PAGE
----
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Ask a High School Principal: I'm Not Sure About Kids

Ask a High School Principal: I'm Not Sure About Kids

Conventional Wisdom is a different kind of advice column. Your questions will be answered by people from all walks of life rather than by advice experts. This week, a high school principal offers his advice to a woman hesitant about motherhood. If you want to throw your hat into the ring, you can submit questions here.

This week's question:

I don't know if I want to have any kids. My boyfriend does. He'd like to start a family by the time he's thirty (in about five years). I know I don't want any children at this time. I guess I've always thought I'd have kids eventually. Sometimes I like the idea, but what if the desire for motherhood never really kicks in? I can't have a baby and think, "Oh wait, I don't really want this anymore." I don't want to resent my child, or my husband. How am I supposed to commit totally to a relationship when I don't know if we have the same goals for the future? Should I be worried about this now?

Signed, Confused About Kids

To see the high school principal's answer,


Dear Confused About Kids,

During my 30 years in education I have watched the lives of young people unfold in unique and unexpected ways. While much time has passed since high school, your early twenties are still a formative stage of your life and career. You should feel good about what you are struggling with, for it is a sign of maturity and emotional depth. However, before you jump in and tackle the idea of having children with your boyfriend, you might want to take on a broader discussion of where you are in your relationship.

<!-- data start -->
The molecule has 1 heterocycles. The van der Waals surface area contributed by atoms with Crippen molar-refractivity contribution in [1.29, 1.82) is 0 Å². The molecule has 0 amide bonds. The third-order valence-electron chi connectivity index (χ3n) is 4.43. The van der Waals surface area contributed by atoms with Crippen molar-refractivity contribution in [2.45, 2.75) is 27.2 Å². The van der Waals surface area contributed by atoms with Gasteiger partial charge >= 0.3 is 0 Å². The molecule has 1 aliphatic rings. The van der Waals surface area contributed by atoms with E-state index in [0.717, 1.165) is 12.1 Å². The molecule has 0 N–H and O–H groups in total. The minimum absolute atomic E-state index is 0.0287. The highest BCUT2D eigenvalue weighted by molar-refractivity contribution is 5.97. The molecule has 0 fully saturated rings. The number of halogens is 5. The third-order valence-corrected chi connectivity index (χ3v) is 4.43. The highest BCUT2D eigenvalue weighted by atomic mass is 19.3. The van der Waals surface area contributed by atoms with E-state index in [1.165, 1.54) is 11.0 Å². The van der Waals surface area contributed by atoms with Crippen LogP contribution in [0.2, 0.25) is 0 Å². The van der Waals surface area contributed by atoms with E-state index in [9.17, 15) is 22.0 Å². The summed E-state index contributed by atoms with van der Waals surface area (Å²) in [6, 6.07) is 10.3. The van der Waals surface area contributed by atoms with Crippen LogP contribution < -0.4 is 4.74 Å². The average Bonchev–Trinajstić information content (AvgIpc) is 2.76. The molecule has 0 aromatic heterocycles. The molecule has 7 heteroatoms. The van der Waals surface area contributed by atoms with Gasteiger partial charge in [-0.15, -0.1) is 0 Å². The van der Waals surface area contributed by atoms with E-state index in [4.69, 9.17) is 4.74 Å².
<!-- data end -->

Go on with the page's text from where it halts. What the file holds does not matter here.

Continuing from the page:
There are many issues to ponder, so I suggest you do a little homework. And as is true with school, there are fun ways to learn. To further understand each others' intimate thoughts, you could play a game over dinner asking each other questions like, "If you could live anywhere in the world, where would you live?" If either of you are from a large family, chat about how things might have been different if you or he were an only child. You could also ask each other to describe the ideal vacation. If he says it is a two week camping trip in the mountains and you are a sun and sand kind of girl, you better start talking. A little game like this could lead to a deeper discussion about the future and help you both decide if you are meant to live your lives together.

You certainly don’t have to come to a decision now about children, but if you harbor strong feelings on the subject you owe it to your boyfriend to express how you feel; you must come to some understanding before moving forward with your relationship. Good luck!

Signed, A High School Principal

Image Source: Getty
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